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Q&A

videlicet : How did 'it's permissible to see' semantically shift to signify 'to wit, namely'?

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How did meaning 1 beneath semantically shift to 2? How does seeing or sight ⟶ semantically appertain to wit or knowledge?

viz.

1530s, abbreviation of videlicet [2.] "that is to say, to wit, namely" (mid-15c.),
from Latin videlicet, contraction of videre licet [1.] "it is permissible to see,"
from videre "to see" (see vision) + licet "it is allowed," third person singular present indicative of licere "be allowed" (see licence).
The -z- is not a letter, but originally a twirl, representing the usual Medieval Latin shorthand symbol for the ending -et. "In reading aloud usually rendered by 'namely.' " [OED]

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I think that this shift in meaning happened already as part of the process of borrowing from Latin.

Look at the following example use of "videlicet". This is 16th century legal Latin as used in England. The sentence captures a defamation deposition. The language of the court is Latin, but the defamation which is a key fact of the entire proceeding had occurred in English and in the interest of accuracy is recorded in English even in the court proceedings. The word "videlicet" introduces direct or semi-direct speech and that direct speech happens to be in a different language (in Middle English).

Margaria nicolson singlewoman contra agnete blenkinsop vxor Robert in causa diffamacionis videlicet hyte hoore a whipe and a era cart/ and a franc hoode/ waies me for ye my lasse wenst haue a halpeny halter for ye to goo vp gallygait & be hanged/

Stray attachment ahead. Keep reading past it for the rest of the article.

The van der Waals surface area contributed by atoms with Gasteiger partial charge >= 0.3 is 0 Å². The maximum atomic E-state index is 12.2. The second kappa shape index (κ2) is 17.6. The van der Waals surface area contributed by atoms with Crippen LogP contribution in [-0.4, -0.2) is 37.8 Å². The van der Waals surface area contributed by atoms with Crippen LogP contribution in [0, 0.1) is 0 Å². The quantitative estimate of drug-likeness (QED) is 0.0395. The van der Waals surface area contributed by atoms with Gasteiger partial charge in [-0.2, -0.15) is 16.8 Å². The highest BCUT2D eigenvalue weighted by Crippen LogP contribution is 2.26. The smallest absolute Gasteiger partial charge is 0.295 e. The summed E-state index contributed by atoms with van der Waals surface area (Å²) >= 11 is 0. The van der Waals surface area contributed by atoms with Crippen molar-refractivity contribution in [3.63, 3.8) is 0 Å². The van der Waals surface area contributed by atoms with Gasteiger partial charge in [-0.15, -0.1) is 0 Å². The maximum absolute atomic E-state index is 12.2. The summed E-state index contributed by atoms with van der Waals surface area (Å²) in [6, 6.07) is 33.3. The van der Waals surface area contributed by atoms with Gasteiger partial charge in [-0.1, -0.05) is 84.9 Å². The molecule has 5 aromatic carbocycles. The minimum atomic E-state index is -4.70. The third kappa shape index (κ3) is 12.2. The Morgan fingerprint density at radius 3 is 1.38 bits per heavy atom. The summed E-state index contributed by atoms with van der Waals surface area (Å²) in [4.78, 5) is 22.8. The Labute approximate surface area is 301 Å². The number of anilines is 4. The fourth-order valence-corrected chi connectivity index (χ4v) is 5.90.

The very point of this legal text's existence is that it can be read. So "videre licet" can either be understood literally, as "it is permitted to see/read", or metaphorically, as "it is permitted to learn". At the same time, it is used here to introduce the concrete "defamation" that the Latin text speaks about, and so this usage of "videlicet" would best be translated as "that is to say" or "namely".

I like this example because the English direct speech begins by an interjection "hyte", which shows that the defamation is being quoted as closely as made known to the court, rather than paraphrased or grammatically connected into the Latin sentence.

When "videlicet" entered English itself (and that process had started to already in the 15th century, while the quoted Latin text is only from the 16th century), its original Latin meaning did not need to transfer. People knew "videlicet" from similar legal and academic contexts and its meaning in English was probably simply "namely" since the beginning. English speakers who understood Latin would have known its transparent etymology in Latin, but many of English speakers who spoke no Latin might even not know that the common abbreviation "viz." once stood for "videlicet", and could be content with pronouncing it "namely" or whatever they had been taught as its standard pronunciation.

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